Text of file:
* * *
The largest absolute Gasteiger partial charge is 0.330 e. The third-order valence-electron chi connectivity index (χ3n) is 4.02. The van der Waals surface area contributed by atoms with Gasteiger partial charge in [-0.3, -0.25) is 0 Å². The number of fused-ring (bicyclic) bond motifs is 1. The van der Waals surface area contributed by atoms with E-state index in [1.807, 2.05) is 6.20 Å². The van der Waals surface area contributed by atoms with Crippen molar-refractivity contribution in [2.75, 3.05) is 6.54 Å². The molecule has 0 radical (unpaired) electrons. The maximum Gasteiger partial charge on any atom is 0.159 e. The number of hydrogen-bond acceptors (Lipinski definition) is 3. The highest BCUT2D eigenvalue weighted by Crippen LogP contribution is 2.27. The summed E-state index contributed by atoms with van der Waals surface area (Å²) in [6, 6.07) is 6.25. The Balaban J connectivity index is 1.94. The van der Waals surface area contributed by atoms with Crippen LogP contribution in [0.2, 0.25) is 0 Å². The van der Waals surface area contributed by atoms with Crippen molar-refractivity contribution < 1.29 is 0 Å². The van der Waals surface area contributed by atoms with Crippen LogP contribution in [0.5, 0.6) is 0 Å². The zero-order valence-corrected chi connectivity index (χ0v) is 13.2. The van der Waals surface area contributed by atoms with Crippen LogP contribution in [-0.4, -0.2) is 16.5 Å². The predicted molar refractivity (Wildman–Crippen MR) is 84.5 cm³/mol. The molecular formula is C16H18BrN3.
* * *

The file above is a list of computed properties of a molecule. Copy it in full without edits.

The largest absolute Gasteiger partial charge is 0.330 e. The third-order valence-electron chi connectivity index (χ3n) is 4.02. The van der Waals surface area contributed by atoms with Gasteiger partial charge in [-0.3, -0.25) is 0 Å². The number of fused-ring (bicyclic) bond motifs is 1. The van der Waals surface area contributed by atoms with E-state index in [1.807, 2.05) is 6.20 Å². The van der Waals surface area contributed by atoms with Crippen molar-refractivity contribution in [2.75, 3.05) is 6.54 Å². The molecule has 0 radical (unpaired) electrons. The maximum Gasteiger partial charge on any atom is 0.159 e. The number of hydrogen-bond acceptors (Lipinski definition) is 3. The highest BCUT2D eigenvalue weighted by Crippen LogP contribution is 2.27. The summed E-state index contributed by atoms with van der Waals surface area (Å²) in [6, 6.07) is 6.25. The Balaban J connectivity index is 1.94. The van der Waals surface area contributed by atoms with Crippen LogP contribution in [0.2, 0.25) is 0 Å². The van der Waals surface area contributed by atoms with Crippen molar-refractivity contribution < 1.29 is 0 Å². The van der Waals surface area contributed by atoms with Crippen LogP contribution in [0.5, 0.6) is 0 Å². The zero-order valence-corrected chi connectivity index (χ0v) is 13.2. The van der Waals surface area contributed by atoms with Crippen LogP contribution in [-0.4, -0.2) is 16.5 Å². The predicted molar refractivity (Wildman–Crippen MR) is 84.5 cm³/mol. The molecular formula is C16H18BrN3.